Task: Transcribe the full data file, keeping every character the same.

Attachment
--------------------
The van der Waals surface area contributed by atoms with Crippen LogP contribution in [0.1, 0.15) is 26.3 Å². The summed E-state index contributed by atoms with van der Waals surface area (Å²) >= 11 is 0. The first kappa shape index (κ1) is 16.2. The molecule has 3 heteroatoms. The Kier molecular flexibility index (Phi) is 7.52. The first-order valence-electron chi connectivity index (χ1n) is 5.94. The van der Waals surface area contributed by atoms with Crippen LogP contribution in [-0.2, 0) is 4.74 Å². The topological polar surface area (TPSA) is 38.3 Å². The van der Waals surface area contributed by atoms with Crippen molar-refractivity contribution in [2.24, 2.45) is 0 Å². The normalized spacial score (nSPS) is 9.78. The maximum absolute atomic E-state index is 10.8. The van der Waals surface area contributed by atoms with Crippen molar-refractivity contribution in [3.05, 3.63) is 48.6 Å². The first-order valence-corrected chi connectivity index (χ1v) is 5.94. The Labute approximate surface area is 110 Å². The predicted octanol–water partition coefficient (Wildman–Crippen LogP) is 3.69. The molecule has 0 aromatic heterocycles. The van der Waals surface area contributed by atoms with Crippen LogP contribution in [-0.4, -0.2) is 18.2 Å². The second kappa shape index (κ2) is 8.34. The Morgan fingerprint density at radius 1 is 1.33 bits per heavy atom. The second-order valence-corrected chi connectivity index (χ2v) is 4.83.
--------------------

The van der Waals surface area contributed by atoms with Crippen LogP contribution in [0.1, 0.15) is 26.3 Å². The summed E-state index contributed by atoms with van der Waals surface area (Å²) >= 11 is 0. The first kappa shape index (κ1) is 16.2. The molecule has 3 heteroatoms. The Kier molecular flexibility index (Phi) is 7.52. The first-order valence-electron chi connectivity index (χ1n) is 5.94. The van der Waals surface area contributed by atoms with Crippen LogP contribution in [-0.2, 0) is 4.74 Å². The topological polar surface area (TPSA) is 38.3 Å². The van der Waals surface area contributed by atoms with Crippen molar-refractivity contribution in [2.24, 2.45) is 0 Å². The normalized spacial score (nSPS) is 9.78. The maximum absolute atomic E-state index is 10.8. The van der Waals surface area contributed by atoms with Crippen molar-refractivity contribution in [3.05, 3.63) is 48.6 Å². The first-order valence-corrected chi connectivity index (χ1v) is 5.94. The Labute approximate surface area is 110 Å². The predicted octanol–water partition coefficient (Wildman–Crippen LogP) is 3.69. The molecule has 0 aromatic heterocycles. The van der Waals surface area contributed by atoms with Crippen LogP contribution in [-0.4, -0.2) is 18.2 Å². The second kappa shape index (κ2) is 8.34. The Morgan fingerprint density at radius 1 is 1.33 bits per heavy atom. The second-order valence-corrected chi connectivity index (χ2v) is 4.83.